One of the mysteries of the English language finally explained.
Used to indicate that one believes something is probable.‘I dare say you've heard about her’
i assume, i expect, i believe, i presume, i take it, i suppose, i imagine, i dare say, i would have thought, it is to be presumed, i guess, in all probability, probably, in all likelihood, all things being equal, all things considered, as like as not, as likely as not, doubtless, undoubtedly, no doubt, without doubtView synonyms
- ‘Chopin ‘saddens’ the original theme in a manner which is, I daresay, objectively verifiable: the minor key descent is right there on the page.’
- ‘For me, the culprit is not really important, although I daresay a lot of Americans feel very differently.’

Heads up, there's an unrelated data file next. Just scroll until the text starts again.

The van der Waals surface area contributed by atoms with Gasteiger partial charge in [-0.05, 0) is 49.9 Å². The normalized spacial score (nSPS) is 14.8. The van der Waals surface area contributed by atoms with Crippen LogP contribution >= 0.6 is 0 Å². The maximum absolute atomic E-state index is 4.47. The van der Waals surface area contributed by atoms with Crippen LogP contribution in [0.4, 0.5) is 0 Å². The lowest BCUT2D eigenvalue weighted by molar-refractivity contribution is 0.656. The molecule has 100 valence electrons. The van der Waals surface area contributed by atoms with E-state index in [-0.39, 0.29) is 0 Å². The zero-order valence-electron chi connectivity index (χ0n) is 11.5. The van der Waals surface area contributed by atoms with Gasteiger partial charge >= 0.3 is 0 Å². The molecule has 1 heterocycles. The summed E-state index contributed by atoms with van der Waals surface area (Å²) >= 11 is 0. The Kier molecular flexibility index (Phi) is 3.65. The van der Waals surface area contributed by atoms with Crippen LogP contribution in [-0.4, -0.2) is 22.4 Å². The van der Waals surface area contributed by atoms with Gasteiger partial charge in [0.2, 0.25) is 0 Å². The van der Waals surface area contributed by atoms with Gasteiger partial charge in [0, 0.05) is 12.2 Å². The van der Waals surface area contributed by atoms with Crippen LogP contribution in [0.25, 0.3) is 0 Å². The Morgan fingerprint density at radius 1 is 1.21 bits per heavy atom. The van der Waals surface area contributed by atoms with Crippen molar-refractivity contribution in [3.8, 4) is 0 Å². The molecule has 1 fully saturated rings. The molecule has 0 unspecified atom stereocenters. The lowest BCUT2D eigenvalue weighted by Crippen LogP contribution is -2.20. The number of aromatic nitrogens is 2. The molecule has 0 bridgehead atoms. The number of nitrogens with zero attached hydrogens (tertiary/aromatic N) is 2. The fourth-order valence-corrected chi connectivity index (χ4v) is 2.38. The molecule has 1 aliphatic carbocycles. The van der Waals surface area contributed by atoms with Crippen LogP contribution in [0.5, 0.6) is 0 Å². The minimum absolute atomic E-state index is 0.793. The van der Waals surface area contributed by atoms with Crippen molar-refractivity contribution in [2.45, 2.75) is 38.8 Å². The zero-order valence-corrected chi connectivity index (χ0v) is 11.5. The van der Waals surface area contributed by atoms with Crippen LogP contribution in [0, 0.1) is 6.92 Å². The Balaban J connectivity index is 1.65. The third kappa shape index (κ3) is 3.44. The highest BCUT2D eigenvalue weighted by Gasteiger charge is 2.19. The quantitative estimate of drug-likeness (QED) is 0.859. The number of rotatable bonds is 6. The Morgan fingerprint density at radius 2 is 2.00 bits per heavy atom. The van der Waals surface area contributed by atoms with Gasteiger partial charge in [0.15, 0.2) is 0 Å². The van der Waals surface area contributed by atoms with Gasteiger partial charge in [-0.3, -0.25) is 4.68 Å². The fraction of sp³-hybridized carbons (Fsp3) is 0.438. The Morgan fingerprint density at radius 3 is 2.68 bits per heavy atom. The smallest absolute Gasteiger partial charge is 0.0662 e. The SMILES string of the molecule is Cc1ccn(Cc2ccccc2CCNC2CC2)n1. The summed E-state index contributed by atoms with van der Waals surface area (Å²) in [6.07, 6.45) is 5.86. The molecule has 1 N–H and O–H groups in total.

- ‘The opening percussions were over-eager-almost, I dare say, off time.’
- ‘They are older than the Pyramids, arguably even more important in the history of civilisation, and, may I dare say, more impressive.’
- ‘This must have been a very distressing for all his family but I daresay they got used to it.’
- ‘It's a lot of money, but I daresay a lot is expected of him.’
- ‘I reckon that I need it although it is well over a month since we last visited the French estate and I dare say that it will be overrun with weeds, rodents and exciting new forms of insect life!’
Top tips for CV writingRead more
In this article we explore how to impress employers with a spot-on CV.